New York State lawmakers are expanding the medical marijuana program to allow nurse practitioners and physician assistants to certify patients, but will there be enough providers to feel this need?
The program began last January and has been criticized for being too restrictive. The state has worked this week on making it easier for patients to get help. Director of the DENT Cannabis Clinic Dr. Laszlo Mechtler said one of the biggest problems for many patients is distance.
"There's two dispensaries in Western New York," said Metchler, "which means many of our patients from Olean, Jamestown, to Southern Tier have to drive over an hour to see a dispensary on a monthly basis. A lot of our patients can't do that."
Mechtler believes more certified professionals will create an environment of more consistent treatment.
"We need to expand the program, nurse practitioners, and PA's," said Mechtler. "Not only will they be seeing patients... just think of the follow ups. These individuals need to be followed carefully and their dosage has to be adjusted on a monthly or bi-monthly basis."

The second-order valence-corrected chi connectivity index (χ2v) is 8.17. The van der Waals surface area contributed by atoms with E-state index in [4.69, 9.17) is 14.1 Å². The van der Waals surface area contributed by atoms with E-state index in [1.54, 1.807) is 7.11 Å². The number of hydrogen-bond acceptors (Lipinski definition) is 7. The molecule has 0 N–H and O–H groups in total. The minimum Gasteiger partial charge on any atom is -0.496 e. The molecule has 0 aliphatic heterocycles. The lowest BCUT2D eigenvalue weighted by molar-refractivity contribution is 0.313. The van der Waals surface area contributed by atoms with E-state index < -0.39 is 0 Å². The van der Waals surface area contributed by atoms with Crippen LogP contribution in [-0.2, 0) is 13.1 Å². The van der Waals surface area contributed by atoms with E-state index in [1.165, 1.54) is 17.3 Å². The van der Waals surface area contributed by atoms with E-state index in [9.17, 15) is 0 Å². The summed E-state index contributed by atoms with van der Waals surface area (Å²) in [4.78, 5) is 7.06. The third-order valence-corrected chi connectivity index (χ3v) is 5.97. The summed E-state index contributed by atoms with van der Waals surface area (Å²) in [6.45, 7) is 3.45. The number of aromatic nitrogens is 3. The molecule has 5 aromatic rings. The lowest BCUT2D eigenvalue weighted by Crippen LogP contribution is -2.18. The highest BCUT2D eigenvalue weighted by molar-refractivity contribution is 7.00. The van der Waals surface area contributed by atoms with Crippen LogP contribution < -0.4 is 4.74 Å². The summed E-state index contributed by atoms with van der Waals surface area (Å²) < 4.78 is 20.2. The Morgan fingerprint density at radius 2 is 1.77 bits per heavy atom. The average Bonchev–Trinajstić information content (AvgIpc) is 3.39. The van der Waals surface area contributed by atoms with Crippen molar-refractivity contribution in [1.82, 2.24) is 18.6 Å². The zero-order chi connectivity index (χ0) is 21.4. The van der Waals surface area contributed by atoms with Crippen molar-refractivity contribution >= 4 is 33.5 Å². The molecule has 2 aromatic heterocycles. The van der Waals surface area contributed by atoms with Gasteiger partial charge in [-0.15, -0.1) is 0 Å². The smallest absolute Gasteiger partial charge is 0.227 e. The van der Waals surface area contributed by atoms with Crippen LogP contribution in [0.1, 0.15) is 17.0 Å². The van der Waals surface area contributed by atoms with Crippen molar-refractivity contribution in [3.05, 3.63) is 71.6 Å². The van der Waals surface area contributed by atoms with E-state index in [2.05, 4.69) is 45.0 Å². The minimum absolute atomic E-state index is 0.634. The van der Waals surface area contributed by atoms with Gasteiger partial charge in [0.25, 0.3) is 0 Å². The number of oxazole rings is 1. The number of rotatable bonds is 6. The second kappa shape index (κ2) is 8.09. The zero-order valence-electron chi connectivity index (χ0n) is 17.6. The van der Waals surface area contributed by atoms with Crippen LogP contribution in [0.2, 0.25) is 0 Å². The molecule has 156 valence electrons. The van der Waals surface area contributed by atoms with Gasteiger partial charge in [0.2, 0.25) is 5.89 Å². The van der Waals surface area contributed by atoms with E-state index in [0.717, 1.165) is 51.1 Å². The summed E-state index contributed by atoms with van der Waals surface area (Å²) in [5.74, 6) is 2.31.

That is currently very hard to do. The DENT Cannabis Clinic receives 50-75 calls a day looking for openings. Mechtler said they have 9 New York State certified physicians, but that's not enough.
"In Colorado there's a population just over 5 million, where there's 350,000 certified patients," said Mechtler. "In New York State we have a population of 20 million and we have 11,500 patients. So you can see the huge discrepancy between two states... We need the program to be simplified, we need more dispensaries, we need better selections, and we need patients to be able to be seen by providers much easier. This is what's happening when you expand the program to include nurse practitioners."
Mechtler has lobbied for many of the changes that are being made now and feels New York State is listening.
"New York started off with some baby steps and now are trying to fine tune the program to make it successful. The program has allowed my patients to improve their quality of life... It just needs fine tuning."